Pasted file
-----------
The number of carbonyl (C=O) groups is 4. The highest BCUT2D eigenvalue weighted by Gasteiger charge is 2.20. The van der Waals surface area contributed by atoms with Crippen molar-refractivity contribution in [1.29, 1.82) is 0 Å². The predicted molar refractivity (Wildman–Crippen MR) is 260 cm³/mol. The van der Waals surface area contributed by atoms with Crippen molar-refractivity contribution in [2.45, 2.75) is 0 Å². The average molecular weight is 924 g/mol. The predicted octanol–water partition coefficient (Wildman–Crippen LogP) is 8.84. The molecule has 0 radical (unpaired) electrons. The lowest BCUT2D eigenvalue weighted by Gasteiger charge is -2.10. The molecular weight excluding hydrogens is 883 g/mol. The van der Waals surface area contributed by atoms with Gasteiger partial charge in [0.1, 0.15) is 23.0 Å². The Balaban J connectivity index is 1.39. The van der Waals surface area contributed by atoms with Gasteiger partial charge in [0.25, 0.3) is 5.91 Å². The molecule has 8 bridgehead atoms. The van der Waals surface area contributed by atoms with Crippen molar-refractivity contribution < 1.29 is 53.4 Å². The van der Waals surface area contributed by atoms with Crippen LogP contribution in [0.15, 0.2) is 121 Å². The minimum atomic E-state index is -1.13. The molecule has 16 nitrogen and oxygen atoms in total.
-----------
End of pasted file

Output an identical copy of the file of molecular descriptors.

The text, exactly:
The number of carbonyl (C=O) groups is 4. The highest BCUT2D eigenvalue weighted by Gasteiger charge is 2.20. The van der Waals surface area contributed by atoms with Crippen molar-refractivity contribution in [1.29, 1.82) is 0 Å². The predicted molar refractivity (Wildman–Crippen MR) is 260 cm³/mol. The van der Waals surface area contributed by atoms with Crippen molar-refractivity contribution in [2.45, 2.75) is 0 Å². The average molecular weight is 924 g/mol. The predicted octanol–water partition coefficient (Wildman–Crippen LogP) is 8.84. The molecule has 0 radical (unpaired) electrons. The lowest BCUT2D eigenvalue weighted by Gasteiger charge is -2.10. The molecular weight excluding hydrogens is 883 g/mol. The van der Waals surface area contributed by atoms with Gasteiger partial charge in [0.1, 0.15) is 23.0 Å². The Balaban J connectivity index is 1.39. The van der Waals surface area contributed by atoms with Gasteiger partial charge in [0.25, 0.3) is 5.91 Å². The molecule has 8 bridgehead atoms. The van der Waals surface area contributed by atoms with Crippen molar-refractivity contribution < 1.29 is 53.4 Å². The van der Waals surface area contributed by atoms with Crippen LogP contribution in [0.15, 0.2) is 121 Å². The minimum atomic E-state index is -1.13. The molecule has 16 nitrogen and oxygen atoms in total.